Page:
restraint, which are lacking in certain
    individuals.

Longitudinal study of 1,988 adults in Baltimore
(Sutin et al 2011).
8
HUNGRY SHOPPERS
  • People who shop in a supermarket when hungry
    dont buy more food but do buy more high-calorie
    products (Wansink Tal, 2013). Subjects
    food-deprived for 5 hrs chose 5.72 high calorie
    products, vs 3.95 for sated controls. Interpreted
    as an effect of food insecurity.
  • Suggested that weight-watchers should have a
    snack before shopping or go after lunch. Good to
    take a list (ideally not children).


9
THINKING YOURSELF FULL
  • It is possible to trick people into feeling less
    hungry.
  • Brunstrom et al (2012) used a soup bowl that
    would covertly refill or lower its quantity as
    people ate from it. Immediately afterwards,
    self-reported hunger was based on how much they
    had actually consumed. However, after 2/3 hours
    hunger went with how much they thought they had
    consumed (memory of bowl size).
  • Food labels emphasising light and diet
    ingredients may be counterproductive, making us
    think we are less satisfied (so we eat more
    later).

People shown a large quantity of fruit that has
supposedly gone into their smoothie feel more
full afterwards (Brunstrom 2012).

10
TV MAKES YOU FAT
  • Watching TV contributes to obesity in several
    ways.
  • Viewers are sedentary for long periods.
  • If they snack while watching they lose track of
    how much they have had and consume more later
    (Mittal et al, 2011).
  • If the content of the TV programme is
    food-related or depressing they will eat even
    more of any food that is handy (Laran, 2013).


11
SLEEP DEPRIVATION
  • Late bedtimes allow more waking time for eating
    and late-night snacks tend to be more fattening
    (Spaeth et al 2013).
  • Also, sleep loss is apparently stressful.
    Decreased activity in cortical evaluation regions
    of the brain (frontal and insular cortex)
    together with increased amygdala activity prompts
    desire for high-calorie, fattening foods (Greer
    et al 2013).


12
SOCIAL INFLUENCES
  • People eat more in company than when alone. The
    social facilitation effect is stronger for
    friends/family than with strangers. Several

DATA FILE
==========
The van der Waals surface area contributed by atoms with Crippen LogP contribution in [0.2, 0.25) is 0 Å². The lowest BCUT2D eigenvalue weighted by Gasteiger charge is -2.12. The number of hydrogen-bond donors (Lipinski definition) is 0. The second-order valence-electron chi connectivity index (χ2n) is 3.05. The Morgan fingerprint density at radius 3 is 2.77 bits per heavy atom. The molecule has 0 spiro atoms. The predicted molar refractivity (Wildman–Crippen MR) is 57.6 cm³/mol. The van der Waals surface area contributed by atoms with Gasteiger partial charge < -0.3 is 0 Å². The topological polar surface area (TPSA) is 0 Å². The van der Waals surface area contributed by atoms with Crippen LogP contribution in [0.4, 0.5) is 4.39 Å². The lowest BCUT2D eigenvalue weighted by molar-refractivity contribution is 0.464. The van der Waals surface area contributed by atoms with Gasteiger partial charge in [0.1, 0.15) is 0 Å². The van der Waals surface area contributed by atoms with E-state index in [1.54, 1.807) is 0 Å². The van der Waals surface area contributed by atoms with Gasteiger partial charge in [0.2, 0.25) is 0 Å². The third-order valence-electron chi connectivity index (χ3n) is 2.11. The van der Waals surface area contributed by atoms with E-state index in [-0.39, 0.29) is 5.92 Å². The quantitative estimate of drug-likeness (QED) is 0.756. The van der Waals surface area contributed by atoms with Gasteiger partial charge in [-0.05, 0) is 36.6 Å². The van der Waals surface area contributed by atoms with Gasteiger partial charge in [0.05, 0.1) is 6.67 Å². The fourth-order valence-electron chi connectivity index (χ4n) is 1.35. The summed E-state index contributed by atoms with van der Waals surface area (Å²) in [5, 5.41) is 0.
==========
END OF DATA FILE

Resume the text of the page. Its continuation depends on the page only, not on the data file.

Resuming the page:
reasons (1) Eating is a shared activity that
    consolidates social ties. (2) Meal lasts longer,
    giving more time to eat. (3) Conversation is
    distracting, so self-monitoring is impaired (c.f.
    TV viewing).
  • Eating with friends 18 calories, Viewing TV
    14 (Hetherington et al 2006).
  • People dining in twos tend to match their
    intake. Women eating with men eat more daintily
    than by themselves or with other women.

Women eat less when men are present than with
other women. Men not affected by company. (Young
et al 2009).
13
OBESITY CONTAGION
  • Social network analysis (Christakis Fowler,
    2010) indicates that obesity spreads like a
    virus. Friends have similar body build
    neighbours do not. Norms for acceptable body
    build, portion size, etc. may be passed among
    friends to influence weight.

14
PRIMING INDULGENCE
  • Seeing overweight people can lead us to eat more
    (Campbell Mohr, 2011).
  • People walking through a lobby answered survey
    questions that included a picture of either an
    overweight or normal-weight person.
  • Afterwards they helped themselves to a bowl of
    wrapped sweets as a thank you.
  • Those who saw the larger model took more sweets
    than the one who saw the thinner image (means of
    2.2 vs 1.4).
  • Four other studies confirmed this anchoring
    (reassurance?) effect.

Sticking overweight images on the fridge door may
have a reverse effect, shifting the idea of what
is normal.

15
CONTROL STRATEGIES
  • Many behavioural tips for controlling food
    purchase and consumption have been offered
  • (1) Dont buy jumbo packs, multi-buy offers,
    snacks/sweets, meal-deals.
  • (2) Store tempting foods well-packaged out of
    sight/reach (not in office drawer or glove box of
    car).